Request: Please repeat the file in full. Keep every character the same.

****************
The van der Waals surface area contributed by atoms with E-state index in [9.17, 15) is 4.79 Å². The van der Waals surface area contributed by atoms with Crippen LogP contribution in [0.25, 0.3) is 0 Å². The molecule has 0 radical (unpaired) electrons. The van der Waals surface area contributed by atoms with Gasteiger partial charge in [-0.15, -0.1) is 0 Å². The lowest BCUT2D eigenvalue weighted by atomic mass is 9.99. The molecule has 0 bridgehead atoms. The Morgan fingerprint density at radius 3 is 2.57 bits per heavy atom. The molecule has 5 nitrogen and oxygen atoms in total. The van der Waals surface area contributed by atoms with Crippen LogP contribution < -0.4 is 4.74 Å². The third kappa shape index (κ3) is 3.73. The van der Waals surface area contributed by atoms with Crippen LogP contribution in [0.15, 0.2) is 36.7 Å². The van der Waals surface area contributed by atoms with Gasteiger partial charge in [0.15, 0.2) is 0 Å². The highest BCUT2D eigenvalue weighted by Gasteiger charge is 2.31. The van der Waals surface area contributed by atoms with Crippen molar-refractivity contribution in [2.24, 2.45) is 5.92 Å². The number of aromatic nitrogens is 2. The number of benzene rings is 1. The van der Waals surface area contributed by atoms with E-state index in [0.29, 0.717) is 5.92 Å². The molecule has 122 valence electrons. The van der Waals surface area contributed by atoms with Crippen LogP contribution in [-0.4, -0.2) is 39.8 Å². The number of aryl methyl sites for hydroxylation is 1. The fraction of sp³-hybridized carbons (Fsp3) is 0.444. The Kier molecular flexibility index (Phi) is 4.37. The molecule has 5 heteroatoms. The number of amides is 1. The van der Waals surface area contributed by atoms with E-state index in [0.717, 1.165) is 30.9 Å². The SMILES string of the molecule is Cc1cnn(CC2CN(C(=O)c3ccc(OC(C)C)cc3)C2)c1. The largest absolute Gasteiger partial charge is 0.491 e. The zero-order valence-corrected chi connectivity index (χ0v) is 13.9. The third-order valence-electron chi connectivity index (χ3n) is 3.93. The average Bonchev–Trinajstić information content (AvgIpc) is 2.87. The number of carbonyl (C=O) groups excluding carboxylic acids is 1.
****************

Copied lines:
The van der Waals surface area contributed by atoms with E-state index in [9.17, 15) is 4.79 Å². The van der Waals surface area contributed by atoms with Crippen LogP contribution in [0.25, 0.3) is 0 Å². The molecule has 0 radical (unpaired) electrons. The van der Waals surface area contributed by atoms with Gasteiger partial charge in [-0.15, -0.1) is 0 Å². The lowest BCUT2D eigenvalue weighted by atomic mass is 9.99. The molecule has 0 bridgehead atoms. The Morgan fingerprint density at radius 3 is 2.57 bits per heavy atom. The molecule has 5 nitrogen and oxygen atoms in total. The van der Waals surface area contributed by atoms with Crippen LogP contribution < -0.4 is 4.74 Å². The third kappa shape index (κ3) is 3.73. The van der Waals surface area contributed by atoms with Crippen LogP contribution in [0.15, 0.2) is 36.7 Å². The van der Waals surface area contributed by atoms with Gasteiger partial charge in [0.15, 0.2) is 0 Å². The highest BCUT2D eigenvalue weighted by Gasteiger charge is 2.31. The van der Waals surface area contributed by atoms with Crippen molar-refractivity contribution in [2.24, 2.45) is 5.92 Å². The number of aromatic nitrogens is 2. The number of benzene rings is 1. The van der Waals surface area contributed by atoms with E-state index in [0.29, 0.717) is 5.92 Å². The molecule has 122 valence electrons. The van der Waals surface area contributed by atoms with Crippen LogP contribution in [-0.4, -0.2) is 39.8 Å². The number of aryl methyl sites for hydroxylation is 1. The fraction of sp³-hybridized carbons (Fsp3) is 0.444. The Kier molecular flexibility index (Phi) is 4.37. The molecule has 5 heteroatoms. The number of amides is 1. The van der Waals surface area contributed by atoms with E-state index in [0.717, 1.165) is 30.9 Å². The SMILES string of the molecule is Cc1cnn(CC2CN(C(=O)c3ccc(OC(C)C)cc3)C2)c1. The largest absolute Gasteiger partial charge is 0.491 e. The zero-order valence-corrected chi connectivity index (χ0v) is 13.9. The third-order valence-electron chi connectivity index (χ3n) is 3.93. The average Bonchev–Trinajstić information content (AvgIpc) is 2.87. The number of carbonyl (C=O) groups excluding carboxylic acids is 1.